Los Angeles’s Abandoned Sofas

The sofas are filthy, ugly, out of place — and oddly poignant.

Discarded sidewalk furniture is a fixture in Los Angeles. But for Andrew Ward, a photographer, they’re more than just trash.

His project “Sofas of L.A.” began five years ago as a hobby on Instagram. Since then, it’s grown into an obsession and led to international exhibits and plans for a book later this year.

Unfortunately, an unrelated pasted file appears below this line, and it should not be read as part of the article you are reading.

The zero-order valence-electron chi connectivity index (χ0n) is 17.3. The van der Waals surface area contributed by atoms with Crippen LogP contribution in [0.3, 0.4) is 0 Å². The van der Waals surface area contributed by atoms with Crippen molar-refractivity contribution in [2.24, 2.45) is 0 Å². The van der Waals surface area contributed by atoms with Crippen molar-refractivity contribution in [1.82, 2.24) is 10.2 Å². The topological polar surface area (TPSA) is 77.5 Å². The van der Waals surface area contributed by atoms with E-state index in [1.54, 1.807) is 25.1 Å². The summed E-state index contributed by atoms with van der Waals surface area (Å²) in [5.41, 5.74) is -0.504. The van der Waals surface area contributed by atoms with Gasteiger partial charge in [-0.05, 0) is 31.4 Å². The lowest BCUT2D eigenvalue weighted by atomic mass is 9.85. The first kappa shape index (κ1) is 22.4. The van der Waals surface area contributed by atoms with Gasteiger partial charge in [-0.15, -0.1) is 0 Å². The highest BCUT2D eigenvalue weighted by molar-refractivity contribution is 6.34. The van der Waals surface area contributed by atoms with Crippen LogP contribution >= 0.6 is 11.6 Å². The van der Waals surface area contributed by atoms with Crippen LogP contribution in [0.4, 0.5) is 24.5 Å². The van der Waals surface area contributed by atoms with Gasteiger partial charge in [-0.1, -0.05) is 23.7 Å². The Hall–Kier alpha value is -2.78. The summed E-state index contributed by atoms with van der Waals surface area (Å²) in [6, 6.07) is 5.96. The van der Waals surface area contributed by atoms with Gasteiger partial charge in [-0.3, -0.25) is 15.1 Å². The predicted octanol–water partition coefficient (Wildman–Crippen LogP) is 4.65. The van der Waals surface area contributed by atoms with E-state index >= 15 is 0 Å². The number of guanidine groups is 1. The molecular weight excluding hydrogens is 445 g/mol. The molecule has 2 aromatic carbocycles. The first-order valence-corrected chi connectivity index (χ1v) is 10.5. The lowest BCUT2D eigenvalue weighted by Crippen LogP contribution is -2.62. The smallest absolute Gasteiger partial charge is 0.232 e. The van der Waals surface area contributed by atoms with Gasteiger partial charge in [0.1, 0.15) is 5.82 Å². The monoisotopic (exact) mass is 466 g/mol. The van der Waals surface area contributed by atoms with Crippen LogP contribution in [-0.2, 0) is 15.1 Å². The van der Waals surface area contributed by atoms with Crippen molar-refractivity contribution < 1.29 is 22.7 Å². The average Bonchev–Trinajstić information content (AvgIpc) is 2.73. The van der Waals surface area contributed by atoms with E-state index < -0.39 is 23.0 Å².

“Most people who live in L.A., when they see a photograph of an abandoned sofa, to them it’s like, ‘Oh, my God. I know exactly’ — they can’t get the words out,” he said. “Because they understand it.”

Abandoned couches are not unique to Los Angeles. But their ubiquity has made them in a way synonymous with the city.

A sanitation spokeswoman, Heather Johnson, said she couldn’t immediately provide figures on sofa removals. But she said more than 30,000 tons of “bulky items” were collected in scheduled pickups in 2016.

Los Angeles's Abandoned Sofas

Los Angeles's Abandoned Sofas

Los Angeles's Abandoned Sofas